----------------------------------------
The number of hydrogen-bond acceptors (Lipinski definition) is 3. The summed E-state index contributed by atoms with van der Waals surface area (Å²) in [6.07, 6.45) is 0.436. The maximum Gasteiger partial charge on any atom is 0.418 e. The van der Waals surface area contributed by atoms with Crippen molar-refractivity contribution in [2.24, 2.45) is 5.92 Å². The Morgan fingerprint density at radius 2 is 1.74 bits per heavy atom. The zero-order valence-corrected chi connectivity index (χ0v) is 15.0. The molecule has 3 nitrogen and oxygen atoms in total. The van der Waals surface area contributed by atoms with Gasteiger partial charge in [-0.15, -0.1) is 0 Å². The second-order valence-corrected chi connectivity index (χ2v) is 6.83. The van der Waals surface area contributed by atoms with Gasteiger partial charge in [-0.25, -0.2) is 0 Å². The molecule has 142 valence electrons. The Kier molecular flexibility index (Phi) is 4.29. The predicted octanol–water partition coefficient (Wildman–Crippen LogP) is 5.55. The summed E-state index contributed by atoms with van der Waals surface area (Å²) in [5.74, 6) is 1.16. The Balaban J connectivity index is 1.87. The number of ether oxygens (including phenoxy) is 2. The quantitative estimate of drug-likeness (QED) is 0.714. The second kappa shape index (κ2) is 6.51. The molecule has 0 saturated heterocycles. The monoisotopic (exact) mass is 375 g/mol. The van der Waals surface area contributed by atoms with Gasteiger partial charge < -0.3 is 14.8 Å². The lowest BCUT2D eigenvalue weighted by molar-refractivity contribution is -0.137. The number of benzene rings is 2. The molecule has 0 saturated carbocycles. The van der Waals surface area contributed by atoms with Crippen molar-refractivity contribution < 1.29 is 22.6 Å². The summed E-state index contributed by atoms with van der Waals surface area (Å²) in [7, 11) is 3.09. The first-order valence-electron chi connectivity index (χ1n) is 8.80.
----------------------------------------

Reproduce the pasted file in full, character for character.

The number of hydrogen-bond acceptors (Lipinski definition) is 3. The summed E-state index contributed by atoms with van der Waals surface area (Å²) in [6.07, 6.45) is 0.436. The maximum Gasteiger partial charge on any atom is 0.418 e. The van der Waals surface area contributed by atoms with Crippen molar-refractivity contribution in [2.24, 2.45) is 5.92 Å². The Morgan fingerprint density at radius 2 is 1.74 bits per heavy atom. The zero-order valence-corrected chi connectivity index (χ0v) is 15.0. The molecule has 3 nitrogen and oxygen atoms in total. The van der Waals surface area contributed by atoms with Gasteiger partial charge in [-0.15, -0.1) is 0 Å². The second-order valence-corrected chi connectivity index (χ2v) is 6.83. The van der Waals surface area contributed by atoms with Gasteiger partial charge in [-0.25, -0.2) is 0 Å². The molecule has 142 valence electrons. The Kier molecular flexibility index (Phi) is 4.29. The predicted octanol–water partition coefficient (Wildman–Crippen LogP) is 5.55. The summed E-state index contributed by atoms with van der Waals surface area (Å²) in [5.74, 6) is 1.16. The Balaban J connectivity index is 1.87. The number of ether oxygens (including phenoxy) is 2. The quantitative estimate of drug-likeness (QED) is 0.714. The second kappa shape index (κ2) is 6.51. The molecule has 0 saturated heterocycles. The monoisotopic (exact) mass is 375 g/mol. The van der Waals surface area contributed by atoms with Gasteiger partial charge < -0.3 is 14.8 Å². The lowest BCUT2D eigenvalue weighted by molar-refractivity contribution is -0.137. The number of benzene rings is 2. The molecule has 0 saturated carbocycles. The van der Waals surface area contributed by atoms with Crippen molar-refractivity contribution < 1.29 is 22.6 Å². The summed E-state index contributed by atoms with van der Waals surface area (Å²) in [7, 11) is 3.09. The first-order valence-electron chi connectivity index (χ1n) is 8.80.